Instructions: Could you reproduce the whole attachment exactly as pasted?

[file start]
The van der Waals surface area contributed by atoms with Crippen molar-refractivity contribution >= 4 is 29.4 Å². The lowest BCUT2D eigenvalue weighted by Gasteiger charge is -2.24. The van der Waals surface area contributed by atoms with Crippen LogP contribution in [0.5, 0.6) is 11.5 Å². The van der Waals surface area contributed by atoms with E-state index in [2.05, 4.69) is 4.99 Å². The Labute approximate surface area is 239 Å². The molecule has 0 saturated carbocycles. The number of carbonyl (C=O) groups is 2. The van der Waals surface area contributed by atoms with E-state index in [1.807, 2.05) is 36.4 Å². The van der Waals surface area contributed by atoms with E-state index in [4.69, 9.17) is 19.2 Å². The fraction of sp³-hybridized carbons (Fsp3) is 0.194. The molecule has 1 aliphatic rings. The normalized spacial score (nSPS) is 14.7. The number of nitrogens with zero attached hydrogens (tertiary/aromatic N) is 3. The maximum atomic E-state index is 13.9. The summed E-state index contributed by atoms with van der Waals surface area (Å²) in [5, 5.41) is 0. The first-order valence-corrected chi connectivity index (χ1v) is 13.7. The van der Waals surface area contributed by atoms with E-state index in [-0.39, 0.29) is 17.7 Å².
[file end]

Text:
The van der Waals surface area contributed by atoms with Crippen molar-refractivity contribution >= 4 is 29.4 Å². The lowest BCUT2D eigenvalue weighted by Gasteiger charge is -2.24. The van der Waals surface area contributed by atoms with Crippen LogP contribution in [0.5, 0.6) is 11.5 Å². The van der Waals surface area contributed by atoms with E-state index in [2.05, 4.69) is 4.99 Å². The Labute approximate surface area is 239 Å². The molecule has 0 saturated carbocycles. The number of carbonyl (C=O) groups is 2. The van der Waals surface area contributed by atoms with E-state index in [1.807, 2.05) is 36.4 Å². The van der Waals surface area contributed by atoms with E-state index in [4.69, 9.17) is 19.2 Å². The fraction of sp³-hybridized carbons (Fsp3) is 0.194. The molecule has 1 aliphatic rings. The normalized spacial score (nSPS) is 14.7. The number of nitrogens with zero attached hydrogens (tertiary/aromatic N) is 3. The maximum atomic E-state index is 13.9. The summed E-state index contributed by atoms with van der Waals surface area (Å²) in [5, 5.41) is 0. The first-order valence-corrected chi connectivity index (χ1v) is 13.7. The van der Waals surface area contributed by atoms with E-state index in [-0.39, 0.29) is 17.7 Å².